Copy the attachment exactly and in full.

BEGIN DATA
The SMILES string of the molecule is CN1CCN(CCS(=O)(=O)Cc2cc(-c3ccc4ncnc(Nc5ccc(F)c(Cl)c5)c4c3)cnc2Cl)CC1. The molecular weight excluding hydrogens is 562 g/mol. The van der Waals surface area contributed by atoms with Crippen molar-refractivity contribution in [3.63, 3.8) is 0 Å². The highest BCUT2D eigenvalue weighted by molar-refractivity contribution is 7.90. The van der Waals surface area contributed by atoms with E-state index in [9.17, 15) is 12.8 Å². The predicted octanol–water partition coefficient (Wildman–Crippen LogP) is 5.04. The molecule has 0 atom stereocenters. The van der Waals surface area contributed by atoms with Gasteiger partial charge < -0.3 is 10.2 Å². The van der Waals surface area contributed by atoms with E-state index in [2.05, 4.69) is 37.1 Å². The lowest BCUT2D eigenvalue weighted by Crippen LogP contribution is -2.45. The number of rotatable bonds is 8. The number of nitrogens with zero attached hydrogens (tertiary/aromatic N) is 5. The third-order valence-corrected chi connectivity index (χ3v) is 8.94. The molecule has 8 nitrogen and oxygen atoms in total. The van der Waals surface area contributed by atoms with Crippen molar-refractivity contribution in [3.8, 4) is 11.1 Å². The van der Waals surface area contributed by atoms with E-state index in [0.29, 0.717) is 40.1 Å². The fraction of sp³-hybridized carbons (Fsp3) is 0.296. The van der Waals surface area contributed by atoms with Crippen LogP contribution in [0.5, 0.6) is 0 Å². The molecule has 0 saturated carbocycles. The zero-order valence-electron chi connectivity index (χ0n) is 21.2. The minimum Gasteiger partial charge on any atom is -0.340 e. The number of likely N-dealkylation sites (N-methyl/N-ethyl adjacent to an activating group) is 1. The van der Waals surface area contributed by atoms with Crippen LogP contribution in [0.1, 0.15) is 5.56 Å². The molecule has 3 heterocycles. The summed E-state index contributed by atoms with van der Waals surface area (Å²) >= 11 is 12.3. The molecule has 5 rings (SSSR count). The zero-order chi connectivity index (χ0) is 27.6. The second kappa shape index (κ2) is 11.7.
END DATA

The SMILES string of the molecule is CN1CCN(CCS(=O)(=O)Cc2cc(-c3ccc4ncnc(Nc5ccc(F)c(Cl)c5)c4c3)cnc2Cl)CC1. The molecular weight excluding hydrogens is 562 g/mol. The van der Waals surface area contributed by atoms with Crippen molar-refractivity contribution in [3.63, 3.8) is 0 Å². The highest BCUT2D eigenvalue weighted by molar-refractivity contribution is 7.90. The van der Waals surface area contributed by atoms with E-state index in [9.17, 15) is 12.8 Å². The predicted octanol–water partition coefficient (Wildman–Crippen LogP) is 5.04. The molecule has 0 atom stereocenters. The van der Waals surface area contributed by atoms with Gasteiger partial charge < -0.3 is 10.2 Å². The van der Waals surface area contributed by atoms with E-state index in [2.05, 4.69) is 37.1 Å². The lowest BCUT2D eigenvalue weighted by Crippen LogP contribution is -2.45. The number of rotatable bonds is 8. The number of nitrogens with zero attached hydrogens (tertiary/aromatic N) is 5. The third-order valence-corrected chi connectivity index (χ3v) is 8.94. The molecule has 8 nitrogen and oxygen atoms in total. The van der Waals surface area contributed by atoms with Crippen molar-refractivity contribution in [3.8, 4) is 11.1 Å². The van der Waals surface area contributed by atoms with E-state index in [0.29, 0.717) is 40.1 Å². The fraction of sp³-hybridized carbons (Fsp3) is 0.296. The van der Waals surface area contributed by atoms with Crippen LogP contribution in [0.5, 0.6) is 0 Å². The molecule has 0 saturated carbocycles. The zero-order valence-electron chi connectivity index (χ0n) is 21.2. The minimum Gasteiger partial charge on any atom is -0.340 e. The number of likely N-dealkylation sites (N-methyl/N-ethyl adjacent to an activating group) is 1. The van der Waals surface area contributed by atoms with Crippen LogP contribution in [0.1, 0.15) is 5.56 Å². The molecule has 3 heterocycles. The summed E-state index contributed by atoms with van der Waals surface area (Å²) >= 11 is 12.3. The molecule has 5 rings (SSSR count). The zero-order chi connectivity index (χ0) is 27.6. The second kappa shape index (κ2) is 11.7.